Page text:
Denver

The Denver gay community is very visible, both socially and professionally

Denver has long been one of the country’s great centers of lesbian and gay culture. The GLBT community here is highly visible – socially, professionally, and politically – and gay-friendly restaurants, bars, hotels, and other businesses are easy to find in a number of prominent neighborhoods. With several new or expanded high-profile museums, easy access to skiing and hiking, a sunny climate, and relative affordability compared with other big urban centers, the Mile High City makes for a highly appealing vacation destination, whether for a couple of days or a full week of exploration.

The city’s bustling, modern downtown skyline is dominated by soaring skyscrapers. Here you can wander along 16th Street, a popular pedestrian mall filled with mostly upscale chain shops. Or explore artsy Larimar Square, a restored Victorian block of hip boutiques and cafes – be sure to check out the Market at Larimer Square, a coffeehouse-bakery-deli where a cool crowd enjoys mocha lattes, hearty breakfast burritos, and hefty pastrami sandwiches.

Larimar Square marks the edge of dapper LoDo, which began as the city’s shipping and retail center in the late 19th century. As recently as the 1980s, however, the neighborhood had been reduced to slums and abandoned brick warehouses. LoDo’s comeback began when artists started converting these classic redbrick buildings into galleries and studios. A flood of restaurants, coffeehouses, and shops followed, as did stately Coors Field, home to baseball’s Colorado Rockies. You can easily spend a few hours exploring this attractive district, perhaps dropping by the Tattered Cover, one of the country’s most beloved independent bookstores, which has an outstanding LGBT section. Another retail must is Rockmount Ranch Wear, a circa-1940s outlet for authentic Western shirts, belts, hats, and bolo ties – this is the very shop that provided those down-home sexy shirts worn by Heath Ledger and Jake Gyllenhaal in Brokeback Mountain.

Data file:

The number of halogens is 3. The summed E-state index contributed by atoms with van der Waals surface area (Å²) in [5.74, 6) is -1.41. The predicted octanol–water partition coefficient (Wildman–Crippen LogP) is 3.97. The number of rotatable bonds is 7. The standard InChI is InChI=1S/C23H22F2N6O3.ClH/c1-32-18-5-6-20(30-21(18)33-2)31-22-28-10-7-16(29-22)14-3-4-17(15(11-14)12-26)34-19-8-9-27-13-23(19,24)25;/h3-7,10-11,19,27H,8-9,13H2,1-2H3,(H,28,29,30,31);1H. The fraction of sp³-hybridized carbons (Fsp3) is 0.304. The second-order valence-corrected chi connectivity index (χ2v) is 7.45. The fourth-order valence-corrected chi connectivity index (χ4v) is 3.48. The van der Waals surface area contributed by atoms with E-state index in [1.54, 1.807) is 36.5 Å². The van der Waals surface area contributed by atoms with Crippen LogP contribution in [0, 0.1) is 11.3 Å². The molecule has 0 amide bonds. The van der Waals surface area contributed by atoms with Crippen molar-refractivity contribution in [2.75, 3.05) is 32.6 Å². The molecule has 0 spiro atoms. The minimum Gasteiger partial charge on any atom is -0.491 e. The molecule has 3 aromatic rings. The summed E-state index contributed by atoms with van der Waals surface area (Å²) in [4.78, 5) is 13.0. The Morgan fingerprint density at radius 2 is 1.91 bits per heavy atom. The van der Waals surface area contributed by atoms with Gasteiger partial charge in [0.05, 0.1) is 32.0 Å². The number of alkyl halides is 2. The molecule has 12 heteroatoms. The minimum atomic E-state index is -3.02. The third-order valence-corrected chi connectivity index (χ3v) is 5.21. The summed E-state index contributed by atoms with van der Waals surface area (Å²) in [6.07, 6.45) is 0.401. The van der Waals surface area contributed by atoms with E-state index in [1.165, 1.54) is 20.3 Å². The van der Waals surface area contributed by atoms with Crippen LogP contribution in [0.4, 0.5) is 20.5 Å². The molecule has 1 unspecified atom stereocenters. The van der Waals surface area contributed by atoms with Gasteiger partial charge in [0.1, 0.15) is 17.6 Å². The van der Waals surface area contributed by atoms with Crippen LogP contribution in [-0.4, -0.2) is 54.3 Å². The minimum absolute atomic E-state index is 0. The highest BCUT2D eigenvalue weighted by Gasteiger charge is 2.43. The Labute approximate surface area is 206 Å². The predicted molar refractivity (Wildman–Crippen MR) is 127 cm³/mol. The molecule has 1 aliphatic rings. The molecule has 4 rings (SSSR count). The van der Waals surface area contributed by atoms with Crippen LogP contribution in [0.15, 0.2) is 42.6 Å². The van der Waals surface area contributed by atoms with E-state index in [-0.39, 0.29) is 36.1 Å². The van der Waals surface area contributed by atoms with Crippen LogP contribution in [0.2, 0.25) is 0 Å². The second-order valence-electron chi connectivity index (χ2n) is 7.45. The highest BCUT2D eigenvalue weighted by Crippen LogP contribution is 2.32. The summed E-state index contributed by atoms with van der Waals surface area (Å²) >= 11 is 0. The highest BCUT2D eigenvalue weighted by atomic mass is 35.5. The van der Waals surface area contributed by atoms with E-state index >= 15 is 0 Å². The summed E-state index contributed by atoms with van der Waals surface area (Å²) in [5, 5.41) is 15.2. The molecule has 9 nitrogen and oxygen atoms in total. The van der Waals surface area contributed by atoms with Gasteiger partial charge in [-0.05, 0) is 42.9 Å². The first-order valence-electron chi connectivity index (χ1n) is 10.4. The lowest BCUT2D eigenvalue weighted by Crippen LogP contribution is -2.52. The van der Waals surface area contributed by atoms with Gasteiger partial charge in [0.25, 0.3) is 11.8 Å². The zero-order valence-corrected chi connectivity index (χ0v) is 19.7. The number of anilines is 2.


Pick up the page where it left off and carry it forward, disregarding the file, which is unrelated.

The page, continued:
South of downtown you’ll find Capitol Hill, which is anchored on one end by the gilt-domed State Capitol building. It overlooks a grassy mall surrounded by the Colorado History Museum and the spectacular Denver Art Museum, which underwent a dramatic expansion and redesign in 2005. The Capitol Hill neighborhood, which extends east from the Capitol building, is where many of the city’s LGBT residents live. On sunny days, check out lovely Cheesman Park and the nearby the Denver Botanic Garden.

If you’re keen on shopping, head a few miles southeast of downtown to the Cherry Creek area, where you’ll find numerous opportunities for browsing and bargain-hunting at upscale Cherry Creek Shopping Center and Cherry Creek North. These two premier shopping destinations contain a mix of top chain and independent stores. In the evening, try out one of the neighborhood’s fine restaurants, such as trendy Ocean, a haute seafood eatery, or North, which serves exceptional modern Italian fare.

Dining is one area where Denver has truly come into its own in recent years. If you’re a serious foodie, sample one of the restaurants run by Denver’s acclaimed expert on innovative Mexican cuisine, Richard Sandoval. Best bets include Tamayo, near lively Larimer Square, and trendy Zengo, a boldly decorated space just north of LoDo, where Sandoval fuses the best of Asian and Latin cuisine, serving everything from sushi to ceviche.

A good bet for dining in LoDo is Vesta, which operates on a quirky premise: you choose three sauces (perhaps pistachio-mint or grilled onion jam) for dipping with whatever entree you choose, from grilled venison to harissa-roasted half chicken. You’ll find simpler fare at Dixon’s Downtown Grill, a nice choice for fish-and-chips and blue-cheese burgers, and the festive Wynkoop Brewing Company, which serves the best green chile stew in town, plus a wide range of handcrafted beers. Near Larimer Square, chic Rioja serves creative, world-beat cuisine, such as Dungeness crab-and-shiso spring rolls, and grilled maple-cured pork chops with Calvados sauce.

Favorite restaurants on Capitol Hill include Il Vicino, which turns out creative pizzas and salads along with microbrewed ales, and Sparrow, a convivial neighborhood spot serving such inventive regional American fare as pumpkin-chicken served with pancetta risotto, sage, and cider. The local java chain Diedrich’s Coffee has a particularly gay-popular branch in Capitol Hill, too.

The city has some great places for breakfast fare, including the gay fave Racine’s, which is open late and serves three meals daily. For amazingly tasty pancakes, head to Snooze, an offbeat storefront space near Coors Field where you might start the morning off with pineapple-upside-down pancakes or vanilla-almond oatmeal brulee. On weekend mornings, don’t miss the legendary drag brunch, called Petticoat Bruncheon, held at Bump & Grind, a colorful bakery and cafe.